individual’s ancestry or that is so identified by other information.

(10) “Genetic testing” means an analysis of genetic markers to exclude or

identify a man as the father or a woman as the mother of a child. The term

includes an analysis of one or a combination of the following:

(A) deoxyribonucleic acid; and

(B) blood-group antigens, red-cell antigens, human-leukocyte antigens,

serum enzymes, serum proteins, or red-cell enzymes.

(11) “Gestational mother” means a woman who gives birth to a child.

(12) “Intended parents” means husbands and wives who enter into an

agreement providing that they will be the parents of a child born to a

gestational mother by means of assisted reproduction, whether or not either

of them has a genetic relationship with the child.

(13) “Man” means a male individual of any age.

(14) “Parent” means an individual who has established a parent-child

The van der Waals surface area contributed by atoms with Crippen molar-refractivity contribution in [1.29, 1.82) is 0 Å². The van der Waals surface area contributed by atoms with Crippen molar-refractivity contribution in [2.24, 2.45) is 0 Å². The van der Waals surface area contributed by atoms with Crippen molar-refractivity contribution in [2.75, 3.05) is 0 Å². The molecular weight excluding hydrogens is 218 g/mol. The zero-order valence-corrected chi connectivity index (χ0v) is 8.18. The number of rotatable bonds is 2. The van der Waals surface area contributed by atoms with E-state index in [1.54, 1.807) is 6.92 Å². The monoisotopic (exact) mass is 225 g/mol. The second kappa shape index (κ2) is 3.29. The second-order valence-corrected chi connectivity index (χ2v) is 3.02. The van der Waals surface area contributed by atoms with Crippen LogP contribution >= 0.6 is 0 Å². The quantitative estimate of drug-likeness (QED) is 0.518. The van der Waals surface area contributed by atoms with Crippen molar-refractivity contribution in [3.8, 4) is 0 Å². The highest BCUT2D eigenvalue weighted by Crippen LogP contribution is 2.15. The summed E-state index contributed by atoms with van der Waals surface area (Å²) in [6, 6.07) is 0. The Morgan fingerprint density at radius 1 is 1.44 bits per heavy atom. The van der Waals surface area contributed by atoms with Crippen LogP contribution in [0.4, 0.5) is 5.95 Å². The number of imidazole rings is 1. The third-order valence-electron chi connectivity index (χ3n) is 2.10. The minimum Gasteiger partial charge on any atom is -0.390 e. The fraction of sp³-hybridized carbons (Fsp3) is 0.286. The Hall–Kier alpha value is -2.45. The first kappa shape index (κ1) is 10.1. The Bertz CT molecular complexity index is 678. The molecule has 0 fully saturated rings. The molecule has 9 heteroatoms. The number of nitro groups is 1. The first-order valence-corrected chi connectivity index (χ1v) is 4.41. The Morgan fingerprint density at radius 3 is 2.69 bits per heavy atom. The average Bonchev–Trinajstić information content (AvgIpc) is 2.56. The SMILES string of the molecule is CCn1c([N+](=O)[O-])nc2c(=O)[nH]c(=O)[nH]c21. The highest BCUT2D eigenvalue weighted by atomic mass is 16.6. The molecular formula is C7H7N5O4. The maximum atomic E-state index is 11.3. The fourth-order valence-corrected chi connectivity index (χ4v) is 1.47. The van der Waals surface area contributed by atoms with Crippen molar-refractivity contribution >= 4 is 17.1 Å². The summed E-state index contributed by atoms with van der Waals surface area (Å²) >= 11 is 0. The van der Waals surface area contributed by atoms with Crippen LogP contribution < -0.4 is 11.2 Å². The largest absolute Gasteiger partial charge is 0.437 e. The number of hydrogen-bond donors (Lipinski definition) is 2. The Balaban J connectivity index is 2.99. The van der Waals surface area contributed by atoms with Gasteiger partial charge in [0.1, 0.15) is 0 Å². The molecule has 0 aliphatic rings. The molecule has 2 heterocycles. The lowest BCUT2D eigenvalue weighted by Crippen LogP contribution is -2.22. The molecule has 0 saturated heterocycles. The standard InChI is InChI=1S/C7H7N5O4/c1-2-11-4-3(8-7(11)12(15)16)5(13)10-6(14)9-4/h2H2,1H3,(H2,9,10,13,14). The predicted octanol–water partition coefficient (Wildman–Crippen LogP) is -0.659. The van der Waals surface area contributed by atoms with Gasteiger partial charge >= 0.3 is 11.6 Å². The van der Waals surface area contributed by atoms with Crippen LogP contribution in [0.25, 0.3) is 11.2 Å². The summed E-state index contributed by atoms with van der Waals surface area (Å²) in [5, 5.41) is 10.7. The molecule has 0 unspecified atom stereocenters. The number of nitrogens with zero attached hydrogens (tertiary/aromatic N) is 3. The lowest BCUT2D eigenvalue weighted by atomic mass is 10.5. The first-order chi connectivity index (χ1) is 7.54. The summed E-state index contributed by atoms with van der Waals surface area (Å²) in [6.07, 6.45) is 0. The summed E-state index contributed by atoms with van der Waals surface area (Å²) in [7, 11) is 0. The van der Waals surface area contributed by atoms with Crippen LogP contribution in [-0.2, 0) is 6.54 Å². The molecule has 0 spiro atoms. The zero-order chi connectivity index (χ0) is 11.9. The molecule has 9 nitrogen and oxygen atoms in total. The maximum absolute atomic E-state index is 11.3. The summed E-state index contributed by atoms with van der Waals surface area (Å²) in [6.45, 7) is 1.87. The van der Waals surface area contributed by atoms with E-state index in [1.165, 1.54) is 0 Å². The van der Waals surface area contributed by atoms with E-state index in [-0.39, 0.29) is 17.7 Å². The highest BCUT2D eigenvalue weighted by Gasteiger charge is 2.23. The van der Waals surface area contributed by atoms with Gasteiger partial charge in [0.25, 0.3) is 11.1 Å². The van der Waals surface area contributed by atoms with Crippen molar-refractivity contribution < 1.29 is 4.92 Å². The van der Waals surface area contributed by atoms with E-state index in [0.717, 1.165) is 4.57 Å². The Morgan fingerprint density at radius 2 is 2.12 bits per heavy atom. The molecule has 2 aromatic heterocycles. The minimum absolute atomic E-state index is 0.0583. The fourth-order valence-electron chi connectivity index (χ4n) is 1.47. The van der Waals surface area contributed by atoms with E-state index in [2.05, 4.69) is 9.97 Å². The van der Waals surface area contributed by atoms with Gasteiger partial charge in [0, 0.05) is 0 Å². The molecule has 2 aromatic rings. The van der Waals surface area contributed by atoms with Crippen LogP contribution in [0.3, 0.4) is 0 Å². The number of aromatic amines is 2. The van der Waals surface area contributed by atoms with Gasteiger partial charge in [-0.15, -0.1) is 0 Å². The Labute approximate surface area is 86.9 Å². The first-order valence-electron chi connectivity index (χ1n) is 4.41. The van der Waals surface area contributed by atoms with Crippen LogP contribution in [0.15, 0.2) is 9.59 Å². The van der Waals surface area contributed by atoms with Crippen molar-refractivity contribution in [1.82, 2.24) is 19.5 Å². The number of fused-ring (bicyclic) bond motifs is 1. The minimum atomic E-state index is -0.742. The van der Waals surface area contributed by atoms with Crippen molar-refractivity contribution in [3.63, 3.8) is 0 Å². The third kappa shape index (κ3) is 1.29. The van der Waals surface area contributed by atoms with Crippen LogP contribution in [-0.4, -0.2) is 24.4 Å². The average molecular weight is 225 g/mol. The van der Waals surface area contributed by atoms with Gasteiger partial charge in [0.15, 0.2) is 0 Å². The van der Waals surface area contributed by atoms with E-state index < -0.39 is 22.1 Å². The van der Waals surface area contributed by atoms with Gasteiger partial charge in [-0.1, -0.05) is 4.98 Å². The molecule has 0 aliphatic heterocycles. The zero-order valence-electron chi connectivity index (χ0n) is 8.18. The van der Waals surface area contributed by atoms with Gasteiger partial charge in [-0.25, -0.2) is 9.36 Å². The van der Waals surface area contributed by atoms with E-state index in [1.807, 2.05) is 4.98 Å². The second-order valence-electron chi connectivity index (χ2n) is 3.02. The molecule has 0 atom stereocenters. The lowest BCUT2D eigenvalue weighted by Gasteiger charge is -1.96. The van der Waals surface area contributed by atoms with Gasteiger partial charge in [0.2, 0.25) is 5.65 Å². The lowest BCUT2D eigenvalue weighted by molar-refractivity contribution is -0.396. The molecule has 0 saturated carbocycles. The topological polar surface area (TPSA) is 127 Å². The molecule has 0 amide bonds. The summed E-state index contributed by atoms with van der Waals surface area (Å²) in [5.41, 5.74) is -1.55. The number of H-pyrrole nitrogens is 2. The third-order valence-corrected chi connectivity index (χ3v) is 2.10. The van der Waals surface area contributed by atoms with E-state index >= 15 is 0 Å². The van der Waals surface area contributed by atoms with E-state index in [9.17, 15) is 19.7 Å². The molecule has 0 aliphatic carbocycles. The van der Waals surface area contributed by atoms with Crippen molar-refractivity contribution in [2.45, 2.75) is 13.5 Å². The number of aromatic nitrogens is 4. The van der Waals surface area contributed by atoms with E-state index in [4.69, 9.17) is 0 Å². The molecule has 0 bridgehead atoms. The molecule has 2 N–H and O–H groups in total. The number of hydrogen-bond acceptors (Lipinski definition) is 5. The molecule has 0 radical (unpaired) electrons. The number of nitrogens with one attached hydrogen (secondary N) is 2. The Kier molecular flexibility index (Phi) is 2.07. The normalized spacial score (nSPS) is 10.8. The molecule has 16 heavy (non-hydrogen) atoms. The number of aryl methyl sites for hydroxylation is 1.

relationship under Section 26-17-201.

(15) “Parent-child relationship” means the legal relationship between a

child and a parent of the child. The term includes the mother-child

relationship and the father-child relationship.

(16) “Paternity index” means the likelihood of paternity calculated by

computing the ratio between:

(A) the likelihood that the tested man is the father, based on the genetic

markers of the tested man, mother, and child, or the tested man and child,

conditioned on the hypothesis that the tested man is the father of the child;

and

(B) the likelihood that the tested man is not the father, based on the

genetic markers of the tested man, mother, and child, or the tested man and

child, conditioned on the hypothesis that the tested man is not the father of

the child and that the father is of the same ethnic or racial group as the

tested man.

(17) “Presumed father” means a man who, by operation of law under Section

26-17-204, is recognized as the father of a child until that status is

rebutted or confirmed in a judicial proceeding.

(18) “Probability of paternity” means the measure, for the ethnic or

racial group to which the alleged father belongs, of the probability that the